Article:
Print

Homemade Salted Caramel Sauce

An easy Salted Caramel Sauce perfect for drizzling on hot chocolate, cookies, candy, and ice cream! Or just eat it with a spoon.
Course Dessert
Cuisine American
Cook Time 20 minutes
Total Time 20 minutes
Servings 1 cup
Calories 136 kcal

Ingredients

  • ½ cup water
  • 1 cup sugar
  • ¾ cup heavy cream
  • ½ teaspoon vanilla
  • ½ teaspoon salt

Instructions

  1. Pour water into a large saucepan. Add sugar to the center of the pan, keeping any sugar granules off the sides of the pan. Cover and bring to a boil over medium-high heat. Do not stir.
  2. Remove cover and continue boiling until the sugar mixture is a deep amber color and reaches 350°F on a candy thermometer, about 10 to 15 minutes.
  3. Meanwhile, heat the cream in a small saucepan over medium-low heat. If it begins to simmer, turn the heat down to low and cover to keep warm.
  4. Remove the amber-colored sugar mixture from the heat and immediately stir in ¼ cup warmed cream. When the bubbling subsides, add the remaining cream, vanilla, and salt. Whisk until smooth and cool slightly before serving warm, or cool completely and serve at room temperature. The Salted Caramel sauce will continue to thicken as it cools.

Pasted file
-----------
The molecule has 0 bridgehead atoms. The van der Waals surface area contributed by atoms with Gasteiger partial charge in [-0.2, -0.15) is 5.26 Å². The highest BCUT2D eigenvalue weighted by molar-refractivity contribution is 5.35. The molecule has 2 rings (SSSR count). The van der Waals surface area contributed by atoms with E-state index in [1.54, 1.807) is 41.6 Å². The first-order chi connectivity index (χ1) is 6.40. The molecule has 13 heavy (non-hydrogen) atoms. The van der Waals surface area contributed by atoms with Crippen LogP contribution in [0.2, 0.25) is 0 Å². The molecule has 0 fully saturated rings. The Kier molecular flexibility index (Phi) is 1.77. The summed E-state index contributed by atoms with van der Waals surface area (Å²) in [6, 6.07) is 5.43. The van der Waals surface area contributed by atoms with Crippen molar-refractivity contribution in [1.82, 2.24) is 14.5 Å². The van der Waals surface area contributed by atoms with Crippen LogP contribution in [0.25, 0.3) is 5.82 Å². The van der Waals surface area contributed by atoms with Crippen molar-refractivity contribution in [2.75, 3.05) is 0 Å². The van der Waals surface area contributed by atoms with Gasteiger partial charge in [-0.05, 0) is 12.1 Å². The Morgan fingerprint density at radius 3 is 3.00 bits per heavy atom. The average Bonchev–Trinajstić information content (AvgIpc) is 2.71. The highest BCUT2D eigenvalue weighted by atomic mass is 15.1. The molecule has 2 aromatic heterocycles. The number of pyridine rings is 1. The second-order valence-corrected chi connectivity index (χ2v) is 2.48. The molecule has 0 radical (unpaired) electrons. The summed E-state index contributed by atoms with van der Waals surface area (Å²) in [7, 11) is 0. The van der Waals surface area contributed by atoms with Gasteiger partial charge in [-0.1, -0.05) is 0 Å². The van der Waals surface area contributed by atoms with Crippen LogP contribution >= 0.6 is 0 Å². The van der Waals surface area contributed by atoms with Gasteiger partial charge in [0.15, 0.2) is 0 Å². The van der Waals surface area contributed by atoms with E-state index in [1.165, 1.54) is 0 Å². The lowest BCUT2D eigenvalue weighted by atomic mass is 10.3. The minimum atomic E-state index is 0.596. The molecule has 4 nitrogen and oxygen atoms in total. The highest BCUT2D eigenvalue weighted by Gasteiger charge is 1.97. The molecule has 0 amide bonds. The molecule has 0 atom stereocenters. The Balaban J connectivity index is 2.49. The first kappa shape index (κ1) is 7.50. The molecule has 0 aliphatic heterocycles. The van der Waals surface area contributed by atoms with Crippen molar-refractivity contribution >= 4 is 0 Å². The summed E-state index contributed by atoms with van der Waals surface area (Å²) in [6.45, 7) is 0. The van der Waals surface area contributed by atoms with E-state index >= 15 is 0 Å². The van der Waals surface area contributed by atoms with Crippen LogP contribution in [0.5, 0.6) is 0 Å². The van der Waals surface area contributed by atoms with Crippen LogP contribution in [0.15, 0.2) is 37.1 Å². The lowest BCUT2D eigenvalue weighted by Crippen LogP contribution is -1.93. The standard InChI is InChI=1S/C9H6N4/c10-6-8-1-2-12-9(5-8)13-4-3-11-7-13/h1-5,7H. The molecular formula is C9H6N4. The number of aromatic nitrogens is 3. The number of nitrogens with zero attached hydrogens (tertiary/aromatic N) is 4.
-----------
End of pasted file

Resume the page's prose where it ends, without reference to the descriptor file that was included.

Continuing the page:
This post contains affiliate links. For more information on my Affiliate and Advertising Policy, please click here.

More recipes you'll love...

9 comments

  1. YES YES YES YES. I love caramel. I love salt. I love salted caramel. Therefore, I love this recipe. :-)

  2. There is nothing that saddens me more in cooking as when an amazing looking recipe disappoints. I have made this recipe twice now and have been disappointed twice. The flavor and smoothness is definately there, that is not in dispute, but when it cools and crystalizes its not appealing to have grainy caramel on ice cream or cakes. I know and am aware of the crystalization concepts in chocolate. But whenever I use this method for caramel (water and sugar) it turns out the same. Not my favorite and won’t make it again unless someone can explain where its failing. Sadly, it discredits the website as well. And this is one of my favorite sites. Sorry Meggan.

    • Hi Tim, I’m sorry to hear that’s happening to you. Unfortunately I lack the scientific food background to have any idea why your caramel sauce is crystalizing when cooled – this has never happened to me. It sounds like you probably know more than I do. I’ll ask one of my pastry chef friends and see if she has any ideas, but I’m sorry again for the bad experience. I completely understand if you can’t come back to the blog. I’ll comment again if I learn anything. Best of luck.